Take the 2-minute tour ×
Mathematics Stack Exchange is a question and answer site for people studying math at any level and professionals in related fields. It's 100% free, no registration required.

We're given N, the length of pattern and 3 letters X, Y, Z. We can fill the pattern using anyone of them with repetitions allowed so that the total number of patterns is $3^N$. A pattern is special if there are three consecutive letters from which one is X, one is Y, and one is Z. For example, XYZXYZ is special, while XXYYZ is not. For a given value of $N(N<30)$, how many patterns are not special?

share|improve this question
    
Can be done for smallish $N$ by using Inclusion-Exclusion. But that gets unpleasant quickly. –  André Nicolas Mar 14 '12 at 17:06

3 Answers 3

up vote 4 down vote accepted

Let $a(n)$ be the number of non-special patterns of length $n$. It’s convenient to divide these into those that end with two copies of the same letter and those that don’t. Let $a_s(n)$ be the number of non-special patterns of length $n$ that end in two copies of the same letter, and let $a_d(n)$ be the number that don’t. Then $a_s(1)=0$ and $a_d(1)=3$. Moreover, it’s easy to see that $a_s$ and $a_d$ satisfy the following recurrences:

$$\begin{align*}a_s(n+1)&=a_s(n)+a_d(n)\\ a_d(n+1)&=2a_s(n)+a_d(n)\;. \end{align*}\tag{1}$$

That is, a non-special pattern of length $n+1$ whose last two letters are the same results from doubling the last last letter of any non-special pattern of length $n$. A non-special pattern of length $n+1$ whose last two letters are not the same can be obtained by adding either of the two non-matching letters to a non-special pattern of length $n$ whose last two letters are the same; but if the pattern of length $n$ does not have identical last two letters, the new letter must be a copy of the penultimate letter. (E.g., if the $n$-pattern ends in $XY$, we must add $X$ if we want a non-special pattern whose last two letters are different.)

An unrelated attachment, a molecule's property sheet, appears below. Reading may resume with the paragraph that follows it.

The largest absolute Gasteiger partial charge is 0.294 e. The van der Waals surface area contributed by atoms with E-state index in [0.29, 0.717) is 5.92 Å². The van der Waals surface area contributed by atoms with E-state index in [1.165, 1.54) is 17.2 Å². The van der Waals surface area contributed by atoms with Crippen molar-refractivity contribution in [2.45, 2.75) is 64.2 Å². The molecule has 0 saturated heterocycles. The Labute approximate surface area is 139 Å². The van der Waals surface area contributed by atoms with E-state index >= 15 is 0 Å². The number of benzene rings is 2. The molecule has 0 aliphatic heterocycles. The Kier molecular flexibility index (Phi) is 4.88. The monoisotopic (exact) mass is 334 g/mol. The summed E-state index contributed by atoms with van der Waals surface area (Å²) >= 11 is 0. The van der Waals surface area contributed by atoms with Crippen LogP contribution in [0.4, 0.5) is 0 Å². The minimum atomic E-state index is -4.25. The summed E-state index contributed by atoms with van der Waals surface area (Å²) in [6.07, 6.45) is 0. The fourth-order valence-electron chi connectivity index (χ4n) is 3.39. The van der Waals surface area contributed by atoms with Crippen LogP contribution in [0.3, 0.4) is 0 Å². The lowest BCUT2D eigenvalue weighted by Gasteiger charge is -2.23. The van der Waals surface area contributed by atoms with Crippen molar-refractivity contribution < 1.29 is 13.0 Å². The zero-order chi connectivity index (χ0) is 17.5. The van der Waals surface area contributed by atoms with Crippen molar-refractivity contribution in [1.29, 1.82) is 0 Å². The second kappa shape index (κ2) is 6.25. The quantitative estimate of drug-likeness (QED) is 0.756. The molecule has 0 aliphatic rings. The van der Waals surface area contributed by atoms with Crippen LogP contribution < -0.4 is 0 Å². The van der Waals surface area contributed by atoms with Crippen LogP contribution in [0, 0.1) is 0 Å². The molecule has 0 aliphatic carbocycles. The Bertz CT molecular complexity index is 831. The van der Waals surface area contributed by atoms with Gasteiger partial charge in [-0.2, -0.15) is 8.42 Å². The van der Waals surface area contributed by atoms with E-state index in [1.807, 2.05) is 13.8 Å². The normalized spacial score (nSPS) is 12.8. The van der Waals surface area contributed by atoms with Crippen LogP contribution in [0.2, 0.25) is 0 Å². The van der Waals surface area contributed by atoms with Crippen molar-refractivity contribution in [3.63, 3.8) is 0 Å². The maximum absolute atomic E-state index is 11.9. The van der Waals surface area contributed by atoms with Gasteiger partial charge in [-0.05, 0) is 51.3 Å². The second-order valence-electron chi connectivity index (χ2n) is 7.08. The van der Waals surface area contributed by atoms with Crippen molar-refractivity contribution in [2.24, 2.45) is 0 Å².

It follows from the first recurrence of $(1)$ that $a_s(n+1)=a(n)$, and adding the recurrences yields $a(n+1)=2a(n)+a_s(n)$. Combining these, we see that $$a(n+1)=2a(n)+a(n-1)\;,\tag{2}$$ which is a straightforward linear homogeneous recurrence. Its auxiliary equation is $x^2-2x-1=0$, with roots $\frac12(2\pm\sqrt8)=1\pm\sqrt2$, so the general solution of $(2)$ is $$a(n)=A(1+\sqrt2)^n+B(1-\sqrt2)^n\;.\tag{3}$$

You know that $a(1)=3$ and $a(2)=9$, so you can substitute these into $(3)$ and solve for $A$ and $B$ to get the specific solution that you want. Or, since you’re interested only in $n<30$, you can simply use $(2)$ to calculate the values directly.

share|improve this answer
    
thanks Brian, I was having a hard time in finding these recurrences and I don't have enough reputation to vote up your answer :( –  Bharat Kul Ratan Mar 14 '12 at 17:21
    
@tendua: No problem. By the way, the technique of breaking the things that you’re counting into subcases is quite often useful, though it isn’t always so easy as it was here to put them back together. –  Brian M. Scott Mar 14 '12 at 17:23
    
I tried the same approach, but you were faster ;-) Moreover, my ecurrence was wrong (and yours was right). –  dtldarek Mar 14 '12 at 18:13